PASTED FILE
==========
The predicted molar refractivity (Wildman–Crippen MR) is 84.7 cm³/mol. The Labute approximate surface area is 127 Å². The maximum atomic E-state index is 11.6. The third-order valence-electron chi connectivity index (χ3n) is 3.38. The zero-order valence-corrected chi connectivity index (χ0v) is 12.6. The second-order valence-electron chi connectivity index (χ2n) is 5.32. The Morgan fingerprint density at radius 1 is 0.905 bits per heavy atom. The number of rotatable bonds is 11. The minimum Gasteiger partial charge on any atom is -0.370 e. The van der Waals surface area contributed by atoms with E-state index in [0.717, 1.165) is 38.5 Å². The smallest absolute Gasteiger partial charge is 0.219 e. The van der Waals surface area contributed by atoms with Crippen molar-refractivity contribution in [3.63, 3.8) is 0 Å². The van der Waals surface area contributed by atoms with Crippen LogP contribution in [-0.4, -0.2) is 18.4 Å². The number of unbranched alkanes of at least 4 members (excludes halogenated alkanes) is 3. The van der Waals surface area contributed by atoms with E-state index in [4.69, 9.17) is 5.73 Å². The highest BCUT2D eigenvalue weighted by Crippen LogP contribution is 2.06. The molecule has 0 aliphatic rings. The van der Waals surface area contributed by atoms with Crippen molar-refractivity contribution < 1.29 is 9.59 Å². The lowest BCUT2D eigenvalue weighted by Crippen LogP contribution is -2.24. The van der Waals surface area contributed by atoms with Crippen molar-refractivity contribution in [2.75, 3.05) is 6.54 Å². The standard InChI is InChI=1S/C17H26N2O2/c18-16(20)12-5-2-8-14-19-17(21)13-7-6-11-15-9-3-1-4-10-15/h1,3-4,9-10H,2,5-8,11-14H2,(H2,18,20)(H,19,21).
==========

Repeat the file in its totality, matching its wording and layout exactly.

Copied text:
The predicted molar refractivity (Wildman–Crippen MR) is 84.7 cm³/mol. The Labute approximate surface area is 127 Å². The maximum atomic E-state index is 11.6. The third-order valence-electron chi connectivity index (χ3n) is 3.38. The zero-order valence-corrected chi connectivity index (χ0v) is 12.6. The second-order valence-electron chi connectivity index (χ2n) is 5.32. The Morgan fingerprint density at radius 1 is 0.905 bits per heavy atom. The number of rotatable bonds is 11. The minimum Gasteiger partial charge on any atom is -0.370 e. The van der Waals surface area contributed by atoms with E-state index in [0.717, 1.165) is 38.5 Å². The smallest absolute Gasteiger partial charge is 0.219 e. The van der Waals surface area contributed by atoms with Crippen molar-refractivity contribution in [3.63, 3.8) is 0 Å². The van der Waals surface area contributed by atoms with Crippen LogP contribution in [-0.4, -0.2) is 18.4 Å². The number of unbranched alkanes of at least 4 members (excludes halogenated alkanes) is 3. The van der Waals surface area contributed by atoms with E-state index in [4.69, 9.17) is 5.73 Å². The highest BCUT2D eigenvalue weighted by Crippen LogP contribution is 2.06. The molecule has 0 aliphatic rings. The van der Waals surface area contributed by atoms with Crippen molar-refractivity contribution < 1.29 is 9.59 Å². The lowest BCUT2D eigenvalue weighted by Crippen LogP contribution is -2.24. The van der Waals surface area contributed by atoms with Crippen molar-refractivity contribution in [2.75, 3.05) is 6.54 Å². The standard InChI is InChI=1S/C17H26N2O2/c18-16(20)12-5-2-8-14-19-17(21)13-7-6-11-15-9-3-1-4-10-15/h1,3-4,9-10H,2,5-8,11-14H2,(H2,18,20)(H,19,21).